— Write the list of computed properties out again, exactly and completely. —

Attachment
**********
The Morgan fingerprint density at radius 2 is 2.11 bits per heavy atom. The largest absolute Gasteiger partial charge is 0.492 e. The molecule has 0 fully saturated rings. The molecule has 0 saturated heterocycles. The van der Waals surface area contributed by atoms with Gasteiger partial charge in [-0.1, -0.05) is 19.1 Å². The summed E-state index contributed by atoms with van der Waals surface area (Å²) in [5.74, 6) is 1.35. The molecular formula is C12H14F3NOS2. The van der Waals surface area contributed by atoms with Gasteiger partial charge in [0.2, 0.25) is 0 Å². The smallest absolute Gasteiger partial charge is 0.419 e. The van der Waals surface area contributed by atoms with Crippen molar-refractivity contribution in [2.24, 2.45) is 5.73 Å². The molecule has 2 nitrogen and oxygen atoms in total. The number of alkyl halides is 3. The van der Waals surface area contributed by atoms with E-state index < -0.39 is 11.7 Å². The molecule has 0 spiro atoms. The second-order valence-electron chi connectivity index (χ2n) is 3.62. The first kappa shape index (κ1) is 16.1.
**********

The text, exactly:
The Morgan fingerprint density at radius 2 is 2.11 bits per heavy atom. The largest absolute Gasteiger partial charge is 0.492 e. The molecule has 0 fully saturated rings. The molecule has 0 saturated heterocycles. The van der Waals surface area contributed by atoms with Gasteiger partial charge in [-0.1, -0.05) is 19.1 Å². The summed E-state index contributed by atoms with van der Waals surface area (Å²) in [5.74, 6) is 1.35. The molecular formula is C12H14F3NOS2. The van der Waals surface area contributed by atoms with Gasteiger partial charge in [0.2, 0.25) is 0 Å². The smallest absolute Gasteiger partial charge is 0.419 e. The van der Waals surface area contributed by atoms with Crippen molar-refractivity contribution in [2.24, 2.45) is 5.73 Å². The molecule has 2 nitrogen and oxygen atoms in total. The number of alkyl halides is 3. The van der Waals surface area contributed by atoms with E-state index < -0.39 is 11.7 Å². The molecule has 0 spiro atoms. The second-order valence-electron chi connectivity index (χ2n) is 3.62. The first kappa shape index (κ1) is 16.1.